Report Offers Policy Options to Balance Consumer Demand and Consumer Protection
The United Hospital Fund today published a report on urgent care centers and retail clinics—collectively known as “convenient care”—in New York State. A major market-driven development in the delivery of ambulatory care, convenient care presents both potential benefits and risks for the health care system, as well as for special populations like the medically underserved and children. Costs per episode of care may prove to be lower through convenient care than through other care options, and these providers offer expanded access to care for some patients. But because convenient care services and staffing vary so widely, consumers may lack information to select the most appropriate site of care, and the episodic nature of convenient care may put some patients at risk for less continuity of care.
The report, Convenient Care: Retail Clinics and Urgent Care Centers in New York State, found 366 urgent care centers operating statewide, 103 of them in New York City; another 55 are slated to open in the near future. The report also identified 18 retail clinics, including 12 in New York City.
To explore the possibility that convenient care providers have the potential to be a new source of care for the medically underserved, researchers plotted existing convenient care locations over regions of the state designated as having insufficient access to health care resources. Statewide, 33 of the 366 urgent care centers and 6 of the 18 retail clinics are located in an area considered to be medically underserved. In New York City, 18 of 103 urgent care centers and 3 of 12 retail clinics are in a medically underserved area.
The report presents five policy options that the State could consider to establish basic consumer and public health protections:
- Define urgent care centers and retail clinics, and adopt or develop standards for their services.
- Encourage convenient care providers to proactively connect patients who lack primary care providers to a permanent source of care, and support their doing so.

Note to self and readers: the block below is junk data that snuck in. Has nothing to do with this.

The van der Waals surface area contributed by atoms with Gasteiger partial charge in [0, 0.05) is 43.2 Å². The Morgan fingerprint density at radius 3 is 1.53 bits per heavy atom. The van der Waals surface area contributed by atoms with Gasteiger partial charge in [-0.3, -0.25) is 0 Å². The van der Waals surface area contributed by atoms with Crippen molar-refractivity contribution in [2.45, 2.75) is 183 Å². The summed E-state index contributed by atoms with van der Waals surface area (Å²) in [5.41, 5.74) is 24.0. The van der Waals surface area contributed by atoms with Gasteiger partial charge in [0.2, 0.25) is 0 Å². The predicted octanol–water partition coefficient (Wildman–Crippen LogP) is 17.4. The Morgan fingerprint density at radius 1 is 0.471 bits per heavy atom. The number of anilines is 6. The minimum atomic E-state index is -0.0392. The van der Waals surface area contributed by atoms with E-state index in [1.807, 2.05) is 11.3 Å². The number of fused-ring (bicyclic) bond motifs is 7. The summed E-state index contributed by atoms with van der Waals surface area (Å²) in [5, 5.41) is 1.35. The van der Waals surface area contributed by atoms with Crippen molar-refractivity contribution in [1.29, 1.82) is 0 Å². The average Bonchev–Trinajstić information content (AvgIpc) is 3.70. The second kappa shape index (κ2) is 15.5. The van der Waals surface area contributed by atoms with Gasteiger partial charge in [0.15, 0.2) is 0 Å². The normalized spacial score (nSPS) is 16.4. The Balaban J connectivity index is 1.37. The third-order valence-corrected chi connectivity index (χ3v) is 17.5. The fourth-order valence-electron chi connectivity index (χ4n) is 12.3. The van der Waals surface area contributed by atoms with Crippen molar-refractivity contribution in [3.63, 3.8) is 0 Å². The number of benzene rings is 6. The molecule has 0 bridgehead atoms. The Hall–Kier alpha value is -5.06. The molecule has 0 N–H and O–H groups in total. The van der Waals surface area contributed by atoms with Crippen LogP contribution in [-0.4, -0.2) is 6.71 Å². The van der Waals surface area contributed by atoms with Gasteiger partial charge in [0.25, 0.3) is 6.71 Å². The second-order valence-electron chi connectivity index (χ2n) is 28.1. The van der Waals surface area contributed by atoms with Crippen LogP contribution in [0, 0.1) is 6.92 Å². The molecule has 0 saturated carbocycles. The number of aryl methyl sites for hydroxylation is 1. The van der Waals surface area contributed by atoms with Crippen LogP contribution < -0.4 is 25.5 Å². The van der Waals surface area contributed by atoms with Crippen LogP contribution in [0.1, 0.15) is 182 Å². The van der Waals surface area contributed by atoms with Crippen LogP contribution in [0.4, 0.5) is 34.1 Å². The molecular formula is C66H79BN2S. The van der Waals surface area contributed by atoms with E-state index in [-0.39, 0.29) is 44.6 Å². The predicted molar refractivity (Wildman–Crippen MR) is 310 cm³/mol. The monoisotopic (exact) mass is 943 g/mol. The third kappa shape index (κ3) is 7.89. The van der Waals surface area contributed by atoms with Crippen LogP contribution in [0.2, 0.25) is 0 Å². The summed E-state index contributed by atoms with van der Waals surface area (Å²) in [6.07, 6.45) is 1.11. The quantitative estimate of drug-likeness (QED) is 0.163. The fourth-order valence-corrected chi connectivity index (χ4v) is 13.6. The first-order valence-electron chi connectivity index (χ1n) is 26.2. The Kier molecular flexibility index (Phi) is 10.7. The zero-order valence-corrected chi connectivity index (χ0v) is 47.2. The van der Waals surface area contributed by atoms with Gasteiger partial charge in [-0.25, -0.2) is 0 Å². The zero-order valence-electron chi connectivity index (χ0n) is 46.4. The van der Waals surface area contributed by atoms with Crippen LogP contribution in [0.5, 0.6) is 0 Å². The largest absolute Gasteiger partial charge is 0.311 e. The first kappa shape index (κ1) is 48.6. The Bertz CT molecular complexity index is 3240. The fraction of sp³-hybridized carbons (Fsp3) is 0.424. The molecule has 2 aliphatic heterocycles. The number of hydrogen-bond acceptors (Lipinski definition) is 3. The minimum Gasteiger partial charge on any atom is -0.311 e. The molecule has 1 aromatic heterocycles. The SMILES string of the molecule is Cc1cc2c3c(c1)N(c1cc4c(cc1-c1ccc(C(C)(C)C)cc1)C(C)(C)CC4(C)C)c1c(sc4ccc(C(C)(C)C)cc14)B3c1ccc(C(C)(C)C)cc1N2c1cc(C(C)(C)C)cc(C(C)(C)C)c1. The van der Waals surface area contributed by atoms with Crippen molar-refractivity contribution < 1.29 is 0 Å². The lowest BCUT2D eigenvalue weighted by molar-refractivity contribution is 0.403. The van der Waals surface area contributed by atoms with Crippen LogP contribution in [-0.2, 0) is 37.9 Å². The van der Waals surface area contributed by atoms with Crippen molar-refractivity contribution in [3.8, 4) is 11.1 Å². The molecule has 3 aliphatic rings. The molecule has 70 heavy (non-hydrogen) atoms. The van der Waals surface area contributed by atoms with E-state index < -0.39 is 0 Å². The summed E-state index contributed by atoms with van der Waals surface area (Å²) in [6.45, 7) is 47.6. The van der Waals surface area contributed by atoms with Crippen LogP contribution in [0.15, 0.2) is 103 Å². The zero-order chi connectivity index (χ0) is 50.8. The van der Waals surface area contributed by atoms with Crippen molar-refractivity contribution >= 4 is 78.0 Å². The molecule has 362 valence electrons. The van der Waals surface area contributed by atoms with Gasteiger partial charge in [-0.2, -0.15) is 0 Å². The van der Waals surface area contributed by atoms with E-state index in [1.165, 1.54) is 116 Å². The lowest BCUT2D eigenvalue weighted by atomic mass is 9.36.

- Promote connection with regional health information exchanges and the SHIN-NY health information system when it is operational.
- Develop consensus on quality and safety measures and their reporting.
- Encourage greater access for underserved areas and populations, without jeopardizing current special designations.
Special attention is also paid to two vulnerable populations—Medicaid beneficiaries and pediatric patients. For the Medicaid population, urgent care centers in particular are to date of only modest value. For pediatric patients, the report raises important questions about the convenient care model, which is designed primarily for relatively healthy adults, and the conditions under which those services should be extended to children and adolescents.
“Developing this picture of convenient care has been a logical extension of our work to document the continuing evolution of primary care in New York,” said Gregory C. Burke, MPA, director of innovation strategies at the United Hospital Fund. “The more analysis we did for this report, the more unanswered questions we discovered. We hope the report helps accelerate the discussion.”
In addition to providing a national picture and a literature review for context, the report takes a closer look at convenient care’s new opportunities, such as redirecting care from emergency departments and supplementing primary care through extended hours, and its significant challenges, including possible disruption of ongoing care relationships, affecting continuity of care.
“This report connects the dots between the rise of convenient care and, more broadly, the restructuring of how care is delivered, paid for, and coordinated,” said Jim Tallon, president of the United Hospital Fund. “While challenges exist, the prospect of shaping these new types of health care providers early on so that they might support better coordinated primary care has enormous appeal. And people like them.”
Convenient Care: Retail Clinics and Urgent Care Centers in New York State was written by Ji Eun Chang, MS, of the Department of Population Health of NYU Langone Medical Center and NYU’s Wagner School of Public Service; Suzanne C. Brundage, SM, and Gregory C. Burke, MPA, of the United Hospital Fund; and Dave A. Chokshi, MD, MSc, of the Department of Population Health of NYU Langone Medical Center and the New York City Health and Hospitals Corporation. Support for this project was provided by the New York State Health Foundation. The report is available at http://www.uhfnyc.org/publications/881033.
About the United Hospital Fund: The United Hospital Fund is a health services research and philanthropic organization whose primary mission is to shape positive change in health care for the people of New York.